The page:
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I want my client side application to be able to decrypt some data generated server side, but not be able to encrypt data such that it can decrypt it again.

So the server can encrypt and decrypt, client can only decrypt.

RSA can't be used for this obviously, as having the private key (to decrypt) means you have to also have the public key.

I need to be able to ensure that the data I'm receiving from the server really did come from the server and wasn't generated by a third party. Giving the client application the public key would mean you couldn't do this.

Any advise on the best way to approach this would be most welcome.

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Welcome to SO. You can update your own question by editing it. You can vote for questions (upvote or downvote) and if you get the answer that satisfies your needs and answers your question, you can mark it as an answer – Eugene Mayevski 'EldoS Corp Jul 17 '11 at 4:12

Simple: You encrypt with the private key, then anyone can decrypt with the public key. This is the basis of certificate signing.

Normally you would encrypt only a hash, and not the entire data block, since this is faster.

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Such comments then lead to erroneous questions of "how do I encrypt using private key". Signing, which the OP is asking about, is called signing, and not "encryption with private key". – Eugene Mayevski 'EldoS Corp Jul 16 '11 at 14:46
@Eugene: signing is encrypting a hash with a private key, to create a message authentication code. Encrypting the entire message with the private key is a viable alternative, and eliminates problems with hash collisions (although replay attacks are still a threat, among others). The low-level function of encryption works with whatever key you hand it, it's only the fancy wrappers that automatically choose the public key for "encryption". – Ben Voigt Jul 16 '11 at 15:09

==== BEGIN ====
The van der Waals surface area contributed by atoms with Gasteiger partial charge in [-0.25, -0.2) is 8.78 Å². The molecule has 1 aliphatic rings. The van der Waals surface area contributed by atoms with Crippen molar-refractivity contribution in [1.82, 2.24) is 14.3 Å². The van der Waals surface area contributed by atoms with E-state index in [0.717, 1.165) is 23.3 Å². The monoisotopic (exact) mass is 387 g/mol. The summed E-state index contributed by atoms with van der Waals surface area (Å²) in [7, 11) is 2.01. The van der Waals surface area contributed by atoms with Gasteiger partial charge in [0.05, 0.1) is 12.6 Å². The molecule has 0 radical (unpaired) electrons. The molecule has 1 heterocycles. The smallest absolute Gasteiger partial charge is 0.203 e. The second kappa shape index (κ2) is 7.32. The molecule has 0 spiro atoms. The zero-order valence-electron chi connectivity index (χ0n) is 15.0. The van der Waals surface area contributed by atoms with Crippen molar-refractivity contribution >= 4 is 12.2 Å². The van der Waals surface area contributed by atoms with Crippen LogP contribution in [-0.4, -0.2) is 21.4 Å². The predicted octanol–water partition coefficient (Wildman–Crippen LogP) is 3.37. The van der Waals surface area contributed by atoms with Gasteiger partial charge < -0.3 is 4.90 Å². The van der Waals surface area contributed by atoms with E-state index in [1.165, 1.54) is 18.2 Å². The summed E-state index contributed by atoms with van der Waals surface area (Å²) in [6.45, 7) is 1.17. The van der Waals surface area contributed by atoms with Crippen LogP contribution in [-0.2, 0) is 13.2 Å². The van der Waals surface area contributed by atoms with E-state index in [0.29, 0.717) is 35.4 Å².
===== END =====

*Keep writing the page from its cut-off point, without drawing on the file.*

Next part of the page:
(a) not all signing algorithms allow encryption (eg.DSA), (b) encrypting the whole data with asymmetric key is in almost all cases a bad idea due to low speed and necessity to process data in blocks (and split/merge them), (c) practically most frameworks won't allow encryption with private key. Conclusion: that was not the best advice. – Eugene Mayevski 'EldoS Corp Jul 16 '11 at 17:44
@Eugene: I don't understand your beef with my answer. It discusses encrypting a hash, for speed. And it mentions the term signing. – Ben Voigt Jul 16 '11 at 17:47
If we skip the part about "basis", there's no word about signing with private key. You talk about encryption 3 times (encrypt, decrypt, encrypt). Well, I don't care much, but as I said such answers lead people to mistake in future, when they attempt to implement "encryption with private key". – Eugene Mayevski 'EldoS Corp Jul 16 '11 at 17:51

Create two RSA keypairs - one (A) for encryption (and put the private key to the client-side application) and another (B) for signing (private key is kept on the server). Now when you send the data to the client, encrypt it using the public key from keypair A and sign it using the private key from keypair B. Signing is done by calculating a cryptographic signature over the hash of the data (to make processing easier and increase it's speed). Signing is normally not done over the data itself due to very low speed of asymmetric cryptography.

This procedure is standard and is supported by all RSA implementations (if the are worth at least a penny). If you plan to use X.509 certificates, then PKCS#7 (later evolved to CMS and to CAdES) standard is your friend. If you go with plain RSA keys, then you will need to invent your own format (but that's not a big hassle).

There's one thing to consider though: you are passing the private key to the application, which means that it becomes available to the user as well and leakage of data is possible that way. Did you consider this side effect?

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